General Motors will next year begin operating a fleet of self-driving Chevrolet Volt plug-in hybrids at its main research and development centre in Detroit.
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According to the American automaker, the self-driving Volts will operate within the grounds of the Warren Technical Center, around 29 kilometres north of downtown Detroit.

Employees will be able to hail and set a destination for an autonomous Volt via a car sharing app on their smartphones. Once at the destination, the self-driving Volt will park itself.

The autonomous Volt taxis will be operating at the technical centre from late 2016. GM says that this fleet of self-driving cars will "serve as a rapid-development laboratory to provide data and lessons to accelerate the company's technical capabilities in autonomous vehicles".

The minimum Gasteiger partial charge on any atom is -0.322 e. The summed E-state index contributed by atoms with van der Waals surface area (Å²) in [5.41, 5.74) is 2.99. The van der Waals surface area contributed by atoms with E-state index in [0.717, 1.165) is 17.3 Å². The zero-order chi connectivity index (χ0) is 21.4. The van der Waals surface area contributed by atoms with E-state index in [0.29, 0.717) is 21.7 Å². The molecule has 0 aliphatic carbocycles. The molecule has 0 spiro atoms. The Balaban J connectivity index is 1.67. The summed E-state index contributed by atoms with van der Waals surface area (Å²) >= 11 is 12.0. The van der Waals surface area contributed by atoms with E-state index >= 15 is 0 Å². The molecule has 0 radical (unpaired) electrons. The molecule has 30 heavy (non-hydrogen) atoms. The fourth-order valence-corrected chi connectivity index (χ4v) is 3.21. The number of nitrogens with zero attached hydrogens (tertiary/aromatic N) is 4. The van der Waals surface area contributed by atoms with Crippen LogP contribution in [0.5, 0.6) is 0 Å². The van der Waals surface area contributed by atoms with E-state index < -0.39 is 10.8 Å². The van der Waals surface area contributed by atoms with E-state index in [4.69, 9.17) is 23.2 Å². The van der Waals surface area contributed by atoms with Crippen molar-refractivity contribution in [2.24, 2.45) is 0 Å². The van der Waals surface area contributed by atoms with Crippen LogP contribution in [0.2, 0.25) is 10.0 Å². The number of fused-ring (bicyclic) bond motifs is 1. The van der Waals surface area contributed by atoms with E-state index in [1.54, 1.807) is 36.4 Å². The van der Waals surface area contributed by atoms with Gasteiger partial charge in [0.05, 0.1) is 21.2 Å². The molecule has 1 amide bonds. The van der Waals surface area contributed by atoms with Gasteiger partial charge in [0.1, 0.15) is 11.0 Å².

The second-generation Volt was revealed briefly at CES this year, before a full unveiling at the Detroit motor show. The company has been slowly revealing details about the plug-in hybrid since then.

With its updated drivetrain and battery pack, the new Volt is claimed to have an EV driving range of 85 kilometres, up 24km on the original. Overall range on a full tank and a fully charged battery is now rated at 676km, up from 612km in the first-gen Volt.

Unlike the first-generation car, the new Volt will not be sold in Australia as a Holden.